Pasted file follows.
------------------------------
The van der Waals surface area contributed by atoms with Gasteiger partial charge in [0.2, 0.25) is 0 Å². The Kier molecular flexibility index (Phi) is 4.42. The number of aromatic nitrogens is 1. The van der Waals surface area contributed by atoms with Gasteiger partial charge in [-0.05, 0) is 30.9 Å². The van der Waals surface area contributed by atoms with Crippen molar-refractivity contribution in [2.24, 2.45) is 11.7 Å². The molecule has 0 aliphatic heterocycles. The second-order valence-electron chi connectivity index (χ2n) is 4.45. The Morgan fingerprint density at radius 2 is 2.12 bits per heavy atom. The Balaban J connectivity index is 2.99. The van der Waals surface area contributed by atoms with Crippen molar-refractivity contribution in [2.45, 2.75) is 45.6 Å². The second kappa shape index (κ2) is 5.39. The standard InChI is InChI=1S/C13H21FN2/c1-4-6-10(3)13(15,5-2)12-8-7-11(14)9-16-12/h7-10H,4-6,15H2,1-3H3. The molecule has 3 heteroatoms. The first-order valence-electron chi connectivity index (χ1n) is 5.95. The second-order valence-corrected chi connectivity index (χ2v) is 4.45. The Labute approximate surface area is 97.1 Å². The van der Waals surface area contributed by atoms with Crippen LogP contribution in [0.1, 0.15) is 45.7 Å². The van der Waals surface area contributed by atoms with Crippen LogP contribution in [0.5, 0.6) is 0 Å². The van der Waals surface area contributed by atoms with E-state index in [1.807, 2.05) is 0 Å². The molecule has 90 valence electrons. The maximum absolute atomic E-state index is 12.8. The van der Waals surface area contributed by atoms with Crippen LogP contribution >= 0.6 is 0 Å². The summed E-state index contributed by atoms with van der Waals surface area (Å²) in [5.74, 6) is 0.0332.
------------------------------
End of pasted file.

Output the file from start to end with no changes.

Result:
The van der Waals surface area contributed by atoms with Gasteiger partial charge in [0.2, 0.25) is 0 Å². The Kier molecular flexibility index (Phi) is 4.42. The number of aromatic nitrogens is 1. The van der Waals surface area contributed by atoms with Gasteiger partial charge in [-0.05, 0) is 30.9 Å². The van der Waals surface area contributed by atoms with Crippen molar-refractivity contribution in [2.24, 2.45) is 11.7 Å². The molecule has 0 aliphatic heterocycles. The second-order valence-electron chi connectivity index (χ2n) is 4.45. The Morgan fingerprint density at radius 2 is 2.12 bits per heavy atom. The Balaban J connectivity index is 2.99. The van der Waals surface area contributed by atoms with Crippen molar-refractivity contribution in [2.45, 2.75) is 45.6 Å². The second kappa shape index (κ2) is 5.39. The standard InChI is InChI=1S/C13H21FN2/c1-4-6-10(3)13(15,5-2)12-8-7-11(14)9-16-12/h7-10H,4-6,15H2,1-3H3. The molecule has 3 heteroatoms. The first-order valence-electron chi connectivity index (χ1n) is 5.95. The second-order valence-corrected chi connectivity index (χ2v) is 4.45. The Labute approximate surface area is 97.1 Å². The van der Waals surface area contributed by atoms with Crippen LogP contribution in [0.1, 0.15) is 45.7 Å². The van der Waals surface area contributed by atoms with Crippen LogP contribution in [0.5, 0.6) is 0 Å². The van der Waals surface area contributed by atoms with E-state index in [1.807, 2.05) is 0 Å². The molecule has 90 valence electrons. The maximum absolute atomic E-state index is 12.8. The van der Waals surface area contributed by atoms with Crippen LogP contribution >= 0.6 is 0 Å². The summed E-state index contributed by atoms with van der Waals surface area (Å²) in [5.74, 6) is 0.0332.